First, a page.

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Sharp Health News

10 bad habits to tackle

July 5, 2019

10 bad habits to tackle

Smoking, overeating and lack of exercise are all known hazards to your health. However, do you have other daily habits negatively affecting your overall well-being?

Here are 10 bad habits to break to improve your health and quality of life:

1. Sleeping with the cellphone by your side.

Not only does the blue light emitted from smartphones disrupt sleep, but scrolling through work emails or social media before bed or immediately after waking up can boost stress and anxiety. Make it a rule to store and charge mobile devices outside the bedroom overnight, and take a few minutes to meditate — rather than lose yourself in the digital world — before getting out of bed in the morning.

2. Skipping breakfast.

All meals are important, but breakfast provides your body the fuel it needs to start the day. Also, studies have shown that people who eat breakfast have better blood sugar control and perform better on cognitive tests than those who skip a morning meal. Make sure you balance your breakfast with protein, complex carbohydrates, healthy fats and fiber for the best results.

3. Caffeine all day, every day.

There’s nothing like a cup of hot coffee to start the day. But do you continue to drink coffee or other caffeinated drinks until the sun goes down? If so, it can cause anxiety, stomach trouble, rapid heart rate, “caffeine crash,” a frequent need to urinate and insomnia. Caffeine has its benefits, such as boosting your mood, metabolism and energy level, but drinking more — or all day — isn’t necessarily better.

4. Sitting for long periods of time.

If you perform your job at a desk or drive several miles throughout the day, chances are you’re sitting for long periods of time. Unfortunately, this puts you at greater risk of developing heart disease, diabetes, obesity and cancer. In fact, too much sitting could lead to early death, even for those who regularly exercise. While it’s nearly impossible to avoid sitting for some of the day, remember to take breaks every 30 minutes and move your body.

5. Skipping the sack lunch.

Late nights, early mornings and generally busy schedules can make packing a lunch each day difficult. But grabbing takeout or grazing from the office vending machine can decrease your bank account and increase your waistline. Set aside some time to plan your lunches for the week. Get creative, and go beyond the basic sandwich and snacks. Consider veggies with hummus dip, Greek yogurt and nuts, a well-stocked salad or a tasty vegetable soup. Chances are, your packed lunch will provide better nutrition with fewer calories, and less sodium and saturated fats, while also saving you money.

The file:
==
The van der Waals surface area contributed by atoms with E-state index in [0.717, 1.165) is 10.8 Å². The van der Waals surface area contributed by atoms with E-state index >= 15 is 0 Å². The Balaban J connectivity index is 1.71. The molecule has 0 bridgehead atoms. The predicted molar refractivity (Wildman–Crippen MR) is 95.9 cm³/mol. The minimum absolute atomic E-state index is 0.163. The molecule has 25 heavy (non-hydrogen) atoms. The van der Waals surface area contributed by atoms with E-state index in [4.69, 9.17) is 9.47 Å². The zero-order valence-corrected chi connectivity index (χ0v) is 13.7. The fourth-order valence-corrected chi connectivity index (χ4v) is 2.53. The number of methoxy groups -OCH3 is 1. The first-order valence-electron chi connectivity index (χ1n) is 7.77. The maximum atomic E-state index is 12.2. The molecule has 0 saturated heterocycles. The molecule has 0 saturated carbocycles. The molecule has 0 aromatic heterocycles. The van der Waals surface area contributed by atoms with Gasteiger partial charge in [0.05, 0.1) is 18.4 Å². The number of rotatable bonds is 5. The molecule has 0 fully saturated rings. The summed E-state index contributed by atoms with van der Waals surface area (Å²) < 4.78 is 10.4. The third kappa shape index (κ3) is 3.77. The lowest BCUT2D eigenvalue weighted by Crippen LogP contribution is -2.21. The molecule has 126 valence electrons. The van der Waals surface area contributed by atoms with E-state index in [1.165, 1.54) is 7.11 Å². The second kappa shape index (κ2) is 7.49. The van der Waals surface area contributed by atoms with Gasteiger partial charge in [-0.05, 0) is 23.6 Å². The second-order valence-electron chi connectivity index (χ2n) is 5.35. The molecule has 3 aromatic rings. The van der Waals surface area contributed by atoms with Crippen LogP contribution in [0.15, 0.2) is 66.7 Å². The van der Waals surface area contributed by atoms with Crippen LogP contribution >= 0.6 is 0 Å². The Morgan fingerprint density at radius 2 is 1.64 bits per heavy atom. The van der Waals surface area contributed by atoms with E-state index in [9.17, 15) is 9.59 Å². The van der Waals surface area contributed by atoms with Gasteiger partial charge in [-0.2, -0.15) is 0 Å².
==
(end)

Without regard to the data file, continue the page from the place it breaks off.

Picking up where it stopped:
6. Daily drinking.

While a drink with friends or on a special occasion is OK for most, drinking alcoholic beverages every day might be problematic and can lead to a variety of health issues, including alcohol use disorder, heart disease, liver disease and certain cancers. Try to skip the drink on “school nights,” or limit the number of nights you drink each week, and you might notice an improvement in how you feel, on the scale and in your wallet.

7. Constant stimulation.

Are you talking to, listening to, reading or watching something or someone from the moment you wake up to the time you lay down to sleep? If you’re a parent with children and a full-time job or someone with an active social life, busy career or love of constant distraction — or all of the above — you probably need to give yourself a timeout every once in a while. A quiet timeout gives you the chance to rest and renew your physical, emotional and spiritual energy while also reducing stress, clearing your mind for better concentration, increasing self-awareness, and better preparing yourself for what comes next.

8. Working out for all the wrong reasons.

You should be getting at least 150 minutes of moderate-intensity aerobic activity each week. But are you doing it for the right reasons or even enjoying what you’re doing? Working out for weight loss only or doing an activity you don’t enjoy — or, even worse, causes you pain — will likely lead you to either give it up altogether or get injured. Keep up the level of activity, but find something that brings you joy, is done in a group to add a social element, makes you feel strong, and best suits your personality, skill level and schedule. The better the exercise fit, the greater benefits you will enjoy.

9. Switching around your sleep schedule.

Whether you prefer to tuck in early or stay up late binge-watching new shows, staying out with friends or catching up on housework, it’s important to stick to a single sleep style. Listen to your body and let it show you your natural rhythm. It might feel best when staying up late or when waking early in the morning. What’s most important is keeping the schedule consistent and getting between seven and nine hours of sleep nightly.

10. Wake, work, sleep, repeat.

Doing the same thing the same way every day may provide a sense of order or stability. However, it can also be boring, stifling and leave you wishing for more. Shaking things up every once in a while, even if it’s taking a different route to work or eating dinner on your back patio instead of the dining room, adds a little spice to life and gets you out of a rut you might not even know you’re in. Change allows you to grow, learn to be flexible and gives you the chance to see your own strengths. It might also open you up to new opportunities you might not have found if you’re always doing the same ol’ thing.

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